I was very used to the idea that the diocese I grew up in (but, thank God, don't live in any more) won't ordain women or let them give a sermon. But it's another thing entirely to realise that men from that diocese now think women shouldn't speak, even in a secular space, just because there will be men present. Why shouldn't men hear women's testimonies about what our Lord Jesus Christ has done in their lives? Why shouldn't men learn Hebrew from a female scholar? Why do these men assume they are the only ones who are allowed to be "free indeed" (John 8:36) to serve the Lord in whatever way the Lord calls. Was it only male Israelites who were freed from bondage in Egypt?

Peter Carrell said...

Hi Janice
Your questions are my questions.
I look forward to answers which might be given here or elsewhere.
But thanks for confirming that in some circles, as I have surmised, 1 Tim 2:12 is the cornerstone for a male-only policy re teaching and preaching.

Peter Carrell said...

ALSO: Hi Janice
Thanks for the link to the article re the discriminatory and unfair order of the boot to Professor Klouda, simply and solely because she was a woman in a teaching position in a co-ed university.
I find these practices within the church strange to comprehend and cannot imagine for even one nano-second that St Paul would approve.

Peter Carrell said...

ADDITIONAL NOTE re 'nano-second': I should explain what I mean by saying that I do not think St Paul would approve of some things relating to women, mentioned/linked to by Janice, for a nano-second:
- it's not for me to say (in a definitive, debate-suppressing manner) what St Paul would say re 1 T 2:12 if he were alive and speaking about congregational life today: that is an ongoing hermeneutical discussion in which different answers are being proposed within Protestantism, and which continue to be adhered to by Roman and Eastern churches;

- but I think we can say, on the basis of Paul's evangelistic practices (including Euodia and Syntyche as his co-labourers), and his treatment of the role of the state in Romans 13, and his general upholding of 'rights' (particularly his own as a Roman citizen), that St Paul would not countenance removing a woman from a position of employment on the basis that she was a woman, or preventing a woman from contributing to the proclamation of the gospel in a public space, especially in a cultural context which accepts the voices of both women and men.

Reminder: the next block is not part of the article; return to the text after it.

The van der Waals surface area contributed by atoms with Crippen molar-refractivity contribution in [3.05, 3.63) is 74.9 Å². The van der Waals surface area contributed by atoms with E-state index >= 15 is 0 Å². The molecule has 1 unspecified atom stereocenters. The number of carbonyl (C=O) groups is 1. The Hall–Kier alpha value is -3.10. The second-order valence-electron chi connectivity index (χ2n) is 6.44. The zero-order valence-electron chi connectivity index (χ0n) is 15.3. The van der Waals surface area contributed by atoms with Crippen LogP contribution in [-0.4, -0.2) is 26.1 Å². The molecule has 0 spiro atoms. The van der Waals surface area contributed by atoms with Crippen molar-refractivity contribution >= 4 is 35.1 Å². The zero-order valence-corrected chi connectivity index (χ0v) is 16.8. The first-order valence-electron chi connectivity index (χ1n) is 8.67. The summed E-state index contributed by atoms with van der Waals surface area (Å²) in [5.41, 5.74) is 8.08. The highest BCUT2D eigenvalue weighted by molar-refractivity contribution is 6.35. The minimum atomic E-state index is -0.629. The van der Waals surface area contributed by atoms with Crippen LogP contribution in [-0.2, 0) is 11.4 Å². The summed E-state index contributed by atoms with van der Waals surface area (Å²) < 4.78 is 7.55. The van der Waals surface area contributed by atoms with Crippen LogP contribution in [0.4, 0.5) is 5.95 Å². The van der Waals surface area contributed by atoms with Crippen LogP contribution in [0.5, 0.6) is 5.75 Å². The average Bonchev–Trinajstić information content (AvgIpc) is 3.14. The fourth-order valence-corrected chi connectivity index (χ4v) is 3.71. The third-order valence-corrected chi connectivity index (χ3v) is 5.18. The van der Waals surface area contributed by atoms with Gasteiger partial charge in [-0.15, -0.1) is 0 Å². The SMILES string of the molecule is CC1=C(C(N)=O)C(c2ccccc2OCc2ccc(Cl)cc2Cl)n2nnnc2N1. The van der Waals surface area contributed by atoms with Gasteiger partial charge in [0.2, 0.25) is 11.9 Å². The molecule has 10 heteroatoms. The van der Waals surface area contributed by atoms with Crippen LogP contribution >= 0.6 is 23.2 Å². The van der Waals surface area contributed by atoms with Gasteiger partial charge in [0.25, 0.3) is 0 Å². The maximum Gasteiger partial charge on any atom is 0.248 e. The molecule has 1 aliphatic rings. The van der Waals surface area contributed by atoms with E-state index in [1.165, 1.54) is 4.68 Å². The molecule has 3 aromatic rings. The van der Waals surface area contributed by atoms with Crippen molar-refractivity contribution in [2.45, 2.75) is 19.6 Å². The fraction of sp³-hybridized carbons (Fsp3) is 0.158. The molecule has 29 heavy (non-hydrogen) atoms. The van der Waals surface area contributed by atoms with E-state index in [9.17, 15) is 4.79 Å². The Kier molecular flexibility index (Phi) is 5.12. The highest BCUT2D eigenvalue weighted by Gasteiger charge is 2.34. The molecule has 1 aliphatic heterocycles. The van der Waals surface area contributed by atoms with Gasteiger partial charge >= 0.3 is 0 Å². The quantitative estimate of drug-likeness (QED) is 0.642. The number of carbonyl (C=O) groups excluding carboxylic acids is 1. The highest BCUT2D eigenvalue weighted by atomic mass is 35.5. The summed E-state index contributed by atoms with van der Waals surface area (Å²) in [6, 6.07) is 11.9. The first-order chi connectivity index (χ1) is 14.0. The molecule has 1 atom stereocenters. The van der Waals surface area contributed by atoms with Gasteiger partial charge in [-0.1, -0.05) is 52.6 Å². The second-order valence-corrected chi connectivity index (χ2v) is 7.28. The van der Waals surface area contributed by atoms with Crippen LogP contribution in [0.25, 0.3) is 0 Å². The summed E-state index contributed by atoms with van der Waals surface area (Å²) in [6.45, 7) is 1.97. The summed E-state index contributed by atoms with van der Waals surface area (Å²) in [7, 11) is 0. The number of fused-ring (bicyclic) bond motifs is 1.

Rosemary said...

Janice, I’m very sorry to read your post. As sorry as I am about some of the shocking evidence of abuse towards our homosexual brothers and sisters. There’s not a shadow of a doubt in my mind that the church is guilty, very guilty of promoting at worst, and permitting or enabling at best, abuse in many areas. Righting those wrongs is a matter of extreme urgency because it’s a matter of justice.

Anonymous said...

This is a very interesting blog. Well done. I notice many of your posts receive no comments. Dialogue would be more possible for new and irregular visitors here if you had a list of recent comments on your sidebar (there isn't even a list of recent posts - just far too much "introduction").

You were evasive about the simple question about your enthusiasm for Barth's theology had he been homosexual rather than unconventionally heterosexual.

Your evasion highlights the point that, rightly, orthodoxy and orthopraxy are intertwined. Right teaching hopefully leads to right living.

Your acknowledged lack of knowledge about Barth's unconventional lifestyle underscores the point, however, that, had his unconventional lifestyle been homosexual there would be far more energy and knowledge about this in your part of the Christian spectrum. There is inordinately disproportionate energy spent on homosexual leaderhip within the church and ingnoring by those in your part of the spectrum even within your church of inappropriate sexual activity of significant leadership because it is heterosexual. Those "rumours" are not explored further and comfortably written off as gossip and hearsay.

You make the point here yourself. In your opinion, the heretical revisionist position of evangelicals departing from the teachings on the Trinity is motivated by a need to keep women subordinate - a position you cannot endorse from sola scriptura - but I suggest are more filtered through your own experience - with the way you live leading to what you teach. Ultimately it is Rosemary here who is consistent.

Peter Carrell said...

Hi Anonymous
Thanks for your comments re the blog - I shall make some changes in a day or two re position of comments etc.

Rosemary is consistent!

I do not think ES proponents being motivated re women/(sub)ordination etc is a matter of my 'opinion', I think the evidence is out there that that is the motivation of some.

You know me and my motivations better than I know myself so not much point in me rising to my own defence :)

As for Barth, sexual lifestyles etc: sorry, you have lost me there. The church/my friends would have done or not done this or that if Barth had been X Y or Z: that's hypothetical on at least two counts. I can think of at least one theologian, homosexual by all accounts, from roughly a similar era as Barth, for whom such orientation is neither here nor there in assessing his theology.